Decline in part-time work partially offset by full-time gains
Following a decrease in October, employment edged down 19,000 in November while the unemployment rate rose by 0.1 percentage points to 7.4 per cent, according to Statistics Canada.
Despite the recent declines, employment was up 1.2 per cent (212,000) from 12 months earlier.
A decline of 53,000 in part-time work was partially offset by an increase of 35,000 in full-time work. Compared with one year earlier, the number of part-time workers was down 1.9 per cent (62,000), while full-time employment grew by two per cent (274,000).
Employment declined in Quebec and Saskatchewan in November, while it increased in Nova Scotia. There was little change in the other provinces.
Over the same period, the total number of hours worked increased at the same rate as total employment (1.2 per cent), according to the Labour Force Survey.
Compared with one year earlier, most of the employment growth was among private sector employees (1.9 per cent), as employment was little changed among public sector employees, up 0.4 per cent, and the self-employed, down 0.3 per cent.
Losses in services partly offset by increases in goods sector
Employment in the service sector declined in November, with decreases in retail and wholesale trade (34,000) as well as in business, building and other support services (29,000). At the same time, there were employment gains of 36,000 in "other services" such as personal services and repair and maintenance.
Despite the decline in November, employment in the service sector rose by 1.3 per cent over the past 12 months, with steady increases in accommodation and food services (6.5 per cent) as well as professional, scientific and technical services (5.1 per cent).
In November, there were more workers in the goods sector, with gains in construction (20,000), natural resources (10,000) and utilities (8,000).
In the 12 months to November, employment in the goods sector increased 0.8 per cent. Over the period, there was notable growth in natural resources (8.3 per cent) and construction (2.2 per cent). In manufacturing, employment was slightly below its level of 12 months earlier (0.8 per cent), said StatsCan.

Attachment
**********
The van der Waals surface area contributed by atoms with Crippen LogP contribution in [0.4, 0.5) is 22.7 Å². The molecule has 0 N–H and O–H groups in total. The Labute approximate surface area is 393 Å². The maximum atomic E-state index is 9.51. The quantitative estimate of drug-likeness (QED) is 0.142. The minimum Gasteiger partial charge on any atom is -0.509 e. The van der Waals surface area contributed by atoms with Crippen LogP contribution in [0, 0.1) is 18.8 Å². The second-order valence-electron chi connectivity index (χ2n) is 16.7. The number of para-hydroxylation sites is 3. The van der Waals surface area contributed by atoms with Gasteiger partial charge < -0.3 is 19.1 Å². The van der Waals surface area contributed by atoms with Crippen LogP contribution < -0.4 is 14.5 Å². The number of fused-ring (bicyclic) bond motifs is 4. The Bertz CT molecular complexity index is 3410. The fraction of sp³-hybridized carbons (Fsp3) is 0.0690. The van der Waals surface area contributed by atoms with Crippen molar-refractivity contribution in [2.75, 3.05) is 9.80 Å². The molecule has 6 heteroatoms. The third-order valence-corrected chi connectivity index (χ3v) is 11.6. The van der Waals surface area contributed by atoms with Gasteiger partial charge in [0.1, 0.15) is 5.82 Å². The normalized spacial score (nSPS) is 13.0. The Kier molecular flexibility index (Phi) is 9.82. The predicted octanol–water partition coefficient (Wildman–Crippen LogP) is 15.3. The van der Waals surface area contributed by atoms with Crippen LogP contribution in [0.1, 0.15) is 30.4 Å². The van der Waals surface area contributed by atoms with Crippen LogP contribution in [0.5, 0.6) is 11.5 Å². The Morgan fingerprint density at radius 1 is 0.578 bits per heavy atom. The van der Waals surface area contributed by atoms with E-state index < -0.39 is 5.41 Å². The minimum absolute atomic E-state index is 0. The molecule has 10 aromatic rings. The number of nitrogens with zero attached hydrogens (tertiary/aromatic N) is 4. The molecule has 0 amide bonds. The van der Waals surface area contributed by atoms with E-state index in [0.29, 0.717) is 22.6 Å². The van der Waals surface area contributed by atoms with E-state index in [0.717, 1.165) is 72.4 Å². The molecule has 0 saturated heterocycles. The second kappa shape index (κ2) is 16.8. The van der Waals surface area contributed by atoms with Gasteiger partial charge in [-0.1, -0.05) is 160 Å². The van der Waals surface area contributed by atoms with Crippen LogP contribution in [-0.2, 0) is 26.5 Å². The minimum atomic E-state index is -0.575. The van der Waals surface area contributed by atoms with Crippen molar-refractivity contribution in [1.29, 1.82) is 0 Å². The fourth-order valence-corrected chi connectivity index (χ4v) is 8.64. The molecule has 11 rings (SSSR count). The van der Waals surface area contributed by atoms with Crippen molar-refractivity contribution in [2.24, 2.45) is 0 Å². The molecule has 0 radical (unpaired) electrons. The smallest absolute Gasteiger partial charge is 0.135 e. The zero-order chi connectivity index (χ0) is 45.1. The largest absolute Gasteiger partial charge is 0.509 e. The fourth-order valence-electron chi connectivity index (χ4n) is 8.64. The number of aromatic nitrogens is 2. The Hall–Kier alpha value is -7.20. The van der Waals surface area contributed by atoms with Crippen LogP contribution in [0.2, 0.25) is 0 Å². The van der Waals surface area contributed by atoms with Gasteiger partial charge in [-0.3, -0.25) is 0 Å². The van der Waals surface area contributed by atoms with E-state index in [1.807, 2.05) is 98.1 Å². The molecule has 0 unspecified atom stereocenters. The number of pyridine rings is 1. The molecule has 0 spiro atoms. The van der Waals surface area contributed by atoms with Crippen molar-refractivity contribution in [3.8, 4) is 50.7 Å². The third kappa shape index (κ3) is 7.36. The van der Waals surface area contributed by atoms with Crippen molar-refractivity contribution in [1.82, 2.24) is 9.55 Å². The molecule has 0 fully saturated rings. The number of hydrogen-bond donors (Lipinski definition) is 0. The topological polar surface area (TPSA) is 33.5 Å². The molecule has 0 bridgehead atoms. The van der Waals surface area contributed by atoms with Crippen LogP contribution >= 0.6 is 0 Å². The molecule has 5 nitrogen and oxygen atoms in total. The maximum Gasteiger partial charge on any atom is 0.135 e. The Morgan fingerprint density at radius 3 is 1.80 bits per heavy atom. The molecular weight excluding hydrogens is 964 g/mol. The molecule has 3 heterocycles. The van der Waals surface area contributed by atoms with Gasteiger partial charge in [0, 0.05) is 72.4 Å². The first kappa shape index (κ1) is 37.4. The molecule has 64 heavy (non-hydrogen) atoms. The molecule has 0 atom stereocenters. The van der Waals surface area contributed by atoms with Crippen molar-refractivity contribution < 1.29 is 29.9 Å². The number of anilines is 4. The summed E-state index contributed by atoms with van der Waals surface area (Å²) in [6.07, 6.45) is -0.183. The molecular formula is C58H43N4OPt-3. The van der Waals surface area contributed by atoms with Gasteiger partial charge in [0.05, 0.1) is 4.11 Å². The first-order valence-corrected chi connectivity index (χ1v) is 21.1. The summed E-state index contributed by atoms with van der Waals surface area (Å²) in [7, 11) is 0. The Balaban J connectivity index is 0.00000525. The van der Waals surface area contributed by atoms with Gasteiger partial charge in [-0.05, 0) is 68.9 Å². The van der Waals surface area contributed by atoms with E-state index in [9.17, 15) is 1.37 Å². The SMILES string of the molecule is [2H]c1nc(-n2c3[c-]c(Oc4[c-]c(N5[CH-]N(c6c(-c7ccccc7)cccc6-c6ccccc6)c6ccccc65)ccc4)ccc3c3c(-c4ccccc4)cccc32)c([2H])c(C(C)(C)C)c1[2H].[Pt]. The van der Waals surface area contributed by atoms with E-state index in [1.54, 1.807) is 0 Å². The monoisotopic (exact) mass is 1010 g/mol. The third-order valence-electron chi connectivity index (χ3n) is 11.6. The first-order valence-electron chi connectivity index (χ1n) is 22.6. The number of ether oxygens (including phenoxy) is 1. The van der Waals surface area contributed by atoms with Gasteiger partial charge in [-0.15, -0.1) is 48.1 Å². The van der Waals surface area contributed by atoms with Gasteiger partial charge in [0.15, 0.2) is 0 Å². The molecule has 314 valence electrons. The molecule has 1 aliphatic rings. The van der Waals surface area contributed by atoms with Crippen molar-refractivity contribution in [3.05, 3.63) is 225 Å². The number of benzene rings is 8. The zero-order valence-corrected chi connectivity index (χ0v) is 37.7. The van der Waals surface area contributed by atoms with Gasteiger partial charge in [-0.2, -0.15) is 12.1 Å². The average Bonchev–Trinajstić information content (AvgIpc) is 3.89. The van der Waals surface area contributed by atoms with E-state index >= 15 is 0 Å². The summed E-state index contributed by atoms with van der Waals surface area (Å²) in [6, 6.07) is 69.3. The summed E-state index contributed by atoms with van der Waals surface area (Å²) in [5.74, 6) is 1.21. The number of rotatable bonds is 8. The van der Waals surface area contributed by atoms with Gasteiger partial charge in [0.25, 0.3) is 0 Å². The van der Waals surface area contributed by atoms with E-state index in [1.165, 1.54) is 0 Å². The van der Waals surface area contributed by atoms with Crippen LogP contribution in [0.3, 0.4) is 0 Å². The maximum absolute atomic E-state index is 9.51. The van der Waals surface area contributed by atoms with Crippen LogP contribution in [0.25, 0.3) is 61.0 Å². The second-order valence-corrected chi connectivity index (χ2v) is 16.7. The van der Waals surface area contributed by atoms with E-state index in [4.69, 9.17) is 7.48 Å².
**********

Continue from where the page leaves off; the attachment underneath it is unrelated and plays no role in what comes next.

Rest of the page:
Employment declines in Quebec and Saskatchewan
Employment in Quebec fell by 31,000 in November, pushing the unemployment rate up 0.3 percentage points to eight per cent. The bulk of the decline was in wholesale and retail trade. This month's decrease leaves employment in the province at about the same level as November 2010.
The only other province with a notable employment decrease in November was Saskatchewan (4,200). This pushed the unemployment rate in the province up by a full percentage point to 5.1 per cent. With this month's decline, employment in Saskatchewan was similar to its level one year earlier.
In November, employment increased by 4,400 in Nova Scotia. Despite this increase, the unemployment rate in the province was unchanged at 8.6 per cent, as more people were participating in the labour market, said the Labour Force Survey.
Following a large decline in October, employment in Ontario edged up by 17,000 in November. At the same time, the unemployment rate declined 0.2 percentage points to 7.9 per cent. Over the past 12 months, employment in the province has grown by 1.5 per cent (97,000), slightly higher than the national average of 1.2 per cent.
Employment in Alberta edged up in November, and the unemployment rate was five per cent. Compared with November 2010, employment grew faster in Alberta than in any other province, at 4.8 per cent.
Employment declines among core-aged men and youths
In November, employment declined by 20,000 among core-aged men (25 to 54), leaving employment for this group slightly above its level of 12 months earlier (0.5 per cent). Among core-aged women, while little changed in November, employment grew 1.3 per cent over the past 12 months.
Employment also fell in November among youths aged 15 to 24 (18,000). Compared with one year earlier, however, youth employment was up 1.3 per cent.
There were more women aged 55 and over working in November (20,000), bringing total growth for this group to 2.1 per cent over the past 12 months. For men in the same age group, despite little change in November, employment increased by 2.9 per cent over the past 12 months, said StatsCan.